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Myth: complete testing is possible

There is a myth that complete testing is possible. The reality is given below.

– It becomes an issue when a client or a tester thinks that the complete testing is possible.
– It is possible that all paths have been tested by the team but the occurrence of complete testing is never possible. – There might be some scenarios that are never executed by the testing team or the client during the software development life cycle and may be executed once the project has been deployed.
– Even though the test automation has made it possible to test the software to a large extent but it does not offer a solution to the complete testing.
– When we test the software we might be able to provide it full coverage but then this cannot be taken as complete testing.
– Since the complete testing is not possible, enough good testing must be done.
– If the software can be tested completely, it means that after finishing the testing process, no errors exist which have not been discovered.

Reasons why complete testing is not possible?

1. The first reason is that the all possible inputs for the program cannot be tested.
– The domain of all the inputs that are possible is quite large.
– Therefore, it becomes impossible to test all the valid inputs (including optimizations), invalid inputs, edited inputs (these inputs have high complexity.
– Another question that arises here are how much editing should be done, variations on timing of the input (timing is a crucial factor in the client/ server world.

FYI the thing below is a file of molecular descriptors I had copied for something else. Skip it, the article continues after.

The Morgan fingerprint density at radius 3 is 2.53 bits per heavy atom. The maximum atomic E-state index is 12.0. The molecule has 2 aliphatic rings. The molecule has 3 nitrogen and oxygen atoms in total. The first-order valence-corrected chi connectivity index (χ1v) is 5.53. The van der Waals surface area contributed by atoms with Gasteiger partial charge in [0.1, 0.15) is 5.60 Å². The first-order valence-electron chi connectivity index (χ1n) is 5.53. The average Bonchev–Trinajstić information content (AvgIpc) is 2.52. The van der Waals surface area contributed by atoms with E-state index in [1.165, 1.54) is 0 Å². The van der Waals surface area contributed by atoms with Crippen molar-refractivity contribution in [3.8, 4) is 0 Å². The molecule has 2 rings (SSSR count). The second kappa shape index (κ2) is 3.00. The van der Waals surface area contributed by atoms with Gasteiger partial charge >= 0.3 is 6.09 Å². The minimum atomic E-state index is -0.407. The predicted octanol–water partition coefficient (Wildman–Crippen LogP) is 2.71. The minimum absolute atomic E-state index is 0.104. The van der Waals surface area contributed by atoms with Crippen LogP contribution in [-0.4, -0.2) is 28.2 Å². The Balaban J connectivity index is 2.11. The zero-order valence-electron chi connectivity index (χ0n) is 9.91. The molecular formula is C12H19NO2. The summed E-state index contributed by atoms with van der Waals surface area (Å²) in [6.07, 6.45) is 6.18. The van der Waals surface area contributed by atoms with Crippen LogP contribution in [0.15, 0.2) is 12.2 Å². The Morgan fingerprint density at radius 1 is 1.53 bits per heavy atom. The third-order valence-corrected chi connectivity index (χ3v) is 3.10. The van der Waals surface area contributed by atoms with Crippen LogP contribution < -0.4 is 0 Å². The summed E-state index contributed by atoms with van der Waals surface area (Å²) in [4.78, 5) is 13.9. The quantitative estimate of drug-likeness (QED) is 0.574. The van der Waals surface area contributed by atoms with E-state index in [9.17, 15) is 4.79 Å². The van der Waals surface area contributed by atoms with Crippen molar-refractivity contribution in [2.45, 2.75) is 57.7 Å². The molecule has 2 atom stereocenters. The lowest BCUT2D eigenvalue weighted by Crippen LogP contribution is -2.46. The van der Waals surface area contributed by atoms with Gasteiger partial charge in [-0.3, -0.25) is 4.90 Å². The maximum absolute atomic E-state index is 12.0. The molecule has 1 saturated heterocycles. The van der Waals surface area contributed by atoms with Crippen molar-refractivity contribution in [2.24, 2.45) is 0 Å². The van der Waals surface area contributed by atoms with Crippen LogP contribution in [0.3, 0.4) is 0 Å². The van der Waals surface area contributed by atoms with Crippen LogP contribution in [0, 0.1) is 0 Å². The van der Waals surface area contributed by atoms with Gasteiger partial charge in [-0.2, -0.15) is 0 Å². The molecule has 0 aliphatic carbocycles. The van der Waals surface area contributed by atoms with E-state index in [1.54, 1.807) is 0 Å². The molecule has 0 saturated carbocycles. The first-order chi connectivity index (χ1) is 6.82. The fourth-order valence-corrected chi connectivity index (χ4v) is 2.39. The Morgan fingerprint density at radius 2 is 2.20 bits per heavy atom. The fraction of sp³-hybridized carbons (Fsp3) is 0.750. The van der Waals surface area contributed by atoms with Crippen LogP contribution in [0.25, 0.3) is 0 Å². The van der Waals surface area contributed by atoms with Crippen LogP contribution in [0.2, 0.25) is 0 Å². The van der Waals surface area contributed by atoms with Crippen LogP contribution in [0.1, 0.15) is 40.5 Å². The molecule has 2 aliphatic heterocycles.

2. All the possible combinations of the inputs for the program cannot be tested.
– The variables in a program interact with each other and this can sometimes lead to program crashes.
– For example, crashing of the program on the print preview of an image with high resolution on a screen with high resolution.
– Another example is of crashing of a program while computing the sum of a series which is too large.

3. All the paths in the program cannot be tested.
– There might be trillions of paths in the program which might take hundred of years to be tested.

4. All the potential failures cannot be tested.
These failures include those caused by an incomplete analysis of the requirements or because of the errors in the design of the user interface.

– The amount of a particular type of testing done is measured in terms of the coverage.
– On one hand, the testing is for finding the errors, the coverage is for measuring the tester’s effort for detecting potential errors of a particular class.

There are three main types of coverage:

  • 100% line coverage: Involves testing every bug that can be caused by a line’s execution.
  • 100% branch coverage: Involves finding all the errors that can be found by execution of the branch.
  • 100% coverage: This implies that all the errors have been covered and this is impossible for the reasons we mentioned above.
  • So now the question that arises is that what sort of coverage level is appropriate?
    – As per the IEEE unit testing standard, line coverage and branch coverage should be 100%.
    – Most companies fail in achieving this.
    – On the other side, there are people who think that complete line and branch coverage also means complete testing or we can say sufficient testing but this is not so.

    In line and branch testing we do not test the following and so the testing remains incomplete:

  • Data flow
  • Tables determining the flow of control in the code that is driven by the tables
  • Disadvantages caused by the use of the interrupts
  • Interaction of the program with the tasks running in the background
  • Boundary cases
  • User interface errors
  • Bugs related to timings
  • Compliance with the regulations, requirements and the contracts
  • Failures of configuration and compatibility
  • Faults in hardware, volume and load.
  • Coverage is easy to be measured but this is not the only method available for the measurement of the extent of testing.

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